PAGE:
October 1, 2007 Physician scientist Alfredo Quinones has come a long way since illegally entering the United States. Today he is a faculty member at Johns Hopkins University. Quinones is a respected brain surgeon and a researcher investigating brain cancer, stem cells, and the ability of brain cells to regenerate. He is a testament to the ability to achieve through hard work and dedication.
As the heated debate over immigration rages on, the tale of an illegal migrant worker turned brain surgeon shows a positive side to immigration.
As he walks the halls of his own research lab, Doctor Alfredo Quinones-Hinojosa finds it hard to believe he once jumped a fence illegally from Mexico, lived in a run-down trailer, spoke no English, and is now a brilliant brain surgeon.
"It's not a secret I came from very humble backgrounds," say Alfredo Quinones-Hinojosa,a physician scientist at Johns Hopkins Hospital in Baltimore, MD.
But his background never stopped him from his dream of becoming a doctor -- Harvard educated -- and a physician-scientist at Johns Hopkins Hospital. After seeing a brain for the first time in an operating room, he found his calling.
"I saw the brain just pulsating with such a beautiful elegance, with such a mystique, with such a mystery. I was, and I was captivated. I fell in love," Dr. Quinones-Hinojosa recalls.
He's now on a mission to cure brain cancer. While others may disagree, he believes brain cells can regenerate, and taking brain tissue from patients during surgery for research may be the key to a cure.
"I truly use the operating room as an extension of my laboratory," Dr. Quinones-Hinojosa says.
When not in the operating room, he spends the rest of his time training future scientists to begin where he may one day leave off.
"If I can motivate one of these young minds who have a bright future ahead of me, that's going to be, potentially, my most important legacy," Dr. Quinones-Hinojosa says.
Dr. Quinones-Hinojosa graduated cum laude from Harvard Medical School. Along with countless other prestigious grants, has won the coveted Howard Hughes Medical Institution Award.
BACKGROUND: One of this country's leading stem cell brain cancer researchers is Alfredo Quinones, a faculty member at the Johns Hopkins University School of Medicine. In addition to being a brain surgeon, he also runs his own research lab, studying stem cells and their role in brain cancers. He hopes to one day replace the invasive surgical tools of conventional brain surgery with noninvasive stem cell therapies that could destroy tumors and repair damaged tissue. His work has garnered many prestigious grants, including the Howard Hughes Award.
AMERICAN DREAM: Quinones has come a long way since he left Mexico at 18, illegally entering the US to escape the impoverished conditions of his hometown. Initially he worked as a field hand, but soon enrolled in community college to learn English, where he excelled in math and science courses, as well as joining the debate team. He eventually earned a degree in psychology from the University of California, Berkeley, on a scholarship, and was admitted to Harvard Medical School, earning his MD in 1999. Quinones is also a strong believer in education and outreach, and uses his prominent position to reach out to the Hispanic community, determined to show young people how much one can achieve.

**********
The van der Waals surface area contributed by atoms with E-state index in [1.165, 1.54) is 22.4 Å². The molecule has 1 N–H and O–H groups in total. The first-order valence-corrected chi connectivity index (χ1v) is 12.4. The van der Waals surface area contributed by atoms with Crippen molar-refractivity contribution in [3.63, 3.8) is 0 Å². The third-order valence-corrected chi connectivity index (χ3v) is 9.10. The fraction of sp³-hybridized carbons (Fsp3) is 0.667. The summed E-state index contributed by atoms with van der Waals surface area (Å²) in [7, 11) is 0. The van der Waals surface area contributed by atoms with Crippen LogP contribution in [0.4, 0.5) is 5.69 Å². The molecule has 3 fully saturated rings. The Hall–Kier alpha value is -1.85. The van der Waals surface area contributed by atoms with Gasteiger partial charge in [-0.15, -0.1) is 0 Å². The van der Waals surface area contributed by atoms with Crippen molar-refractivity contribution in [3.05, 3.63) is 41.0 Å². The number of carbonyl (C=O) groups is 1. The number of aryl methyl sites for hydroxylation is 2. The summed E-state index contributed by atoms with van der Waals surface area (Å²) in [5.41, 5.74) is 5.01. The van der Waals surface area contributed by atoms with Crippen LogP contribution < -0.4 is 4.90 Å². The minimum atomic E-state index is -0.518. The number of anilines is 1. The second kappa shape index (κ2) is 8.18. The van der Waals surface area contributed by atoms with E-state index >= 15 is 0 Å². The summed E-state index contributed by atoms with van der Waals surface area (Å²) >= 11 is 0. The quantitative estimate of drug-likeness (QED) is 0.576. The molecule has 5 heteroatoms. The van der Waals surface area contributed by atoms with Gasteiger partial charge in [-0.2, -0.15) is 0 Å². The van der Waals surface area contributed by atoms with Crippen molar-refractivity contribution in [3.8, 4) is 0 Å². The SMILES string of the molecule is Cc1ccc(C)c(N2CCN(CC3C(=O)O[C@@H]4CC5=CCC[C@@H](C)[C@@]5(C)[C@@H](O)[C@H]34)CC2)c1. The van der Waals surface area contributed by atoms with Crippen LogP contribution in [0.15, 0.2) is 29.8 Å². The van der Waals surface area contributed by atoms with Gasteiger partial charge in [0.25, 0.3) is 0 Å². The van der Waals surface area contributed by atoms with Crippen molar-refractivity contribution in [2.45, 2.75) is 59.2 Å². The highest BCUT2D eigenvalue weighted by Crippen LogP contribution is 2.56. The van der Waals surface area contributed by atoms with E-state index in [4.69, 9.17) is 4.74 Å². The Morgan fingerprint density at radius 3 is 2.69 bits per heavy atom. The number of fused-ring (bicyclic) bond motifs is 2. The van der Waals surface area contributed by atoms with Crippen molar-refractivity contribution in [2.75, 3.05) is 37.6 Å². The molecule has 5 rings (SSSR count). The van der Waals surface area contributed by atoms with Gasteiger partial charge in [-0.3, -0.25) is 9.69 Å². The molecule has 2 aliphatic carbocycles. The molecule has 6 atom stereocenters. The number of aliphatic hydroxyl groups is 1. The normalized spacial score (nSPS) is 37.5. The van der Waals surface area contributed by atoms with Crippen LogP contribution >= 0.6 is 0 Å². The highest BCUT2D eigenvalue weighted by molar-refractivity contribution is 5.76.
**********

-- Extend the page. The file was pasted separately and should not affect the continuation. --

WHAT ARE STEM CELLS: Stem cells are distinguished from other cells in the body in two ways. First, they are unspecialized cells -- i.e., they do not begin with any specific function within the body -- and can renew themselves through cell division over long periods of time. Second, it is possible to induce them to turn into cells with specific functions. Scientists want to study stem cells in the laboratory in order to learn what makes them different from other specialized types of cells. Specifically, they would like to now how they remain unspecialized and self-renewing for so many years, and what signals within the body cause them to turn into specialized cells. By doing so, it may one day be possible to uses tem cells in cell-based therapies, as well as for screening new drugs and toxins, and for gaining a better understanding of birth defects.
ABOUT CANCER STEM CELLS: Scientists previously believed that tumors are lumps of cancerous tissue that must be eliminated completely to cure a patient. But over the last five years, cancer researchers have learned that not all cancer cells are created equal. In the same way that normal tissue in the body is generated from stem cells, so is cancer. CSCs are the ultimate source of the tumor, consistently supplying it with new cells. So it is possible that we need not kill all cancer cells to rid a patient of the disease. Targeting the CSCs specifically might be much more efficient.
Editor's Note: This article is not intended to provide medical advice, diagnosis or treatment.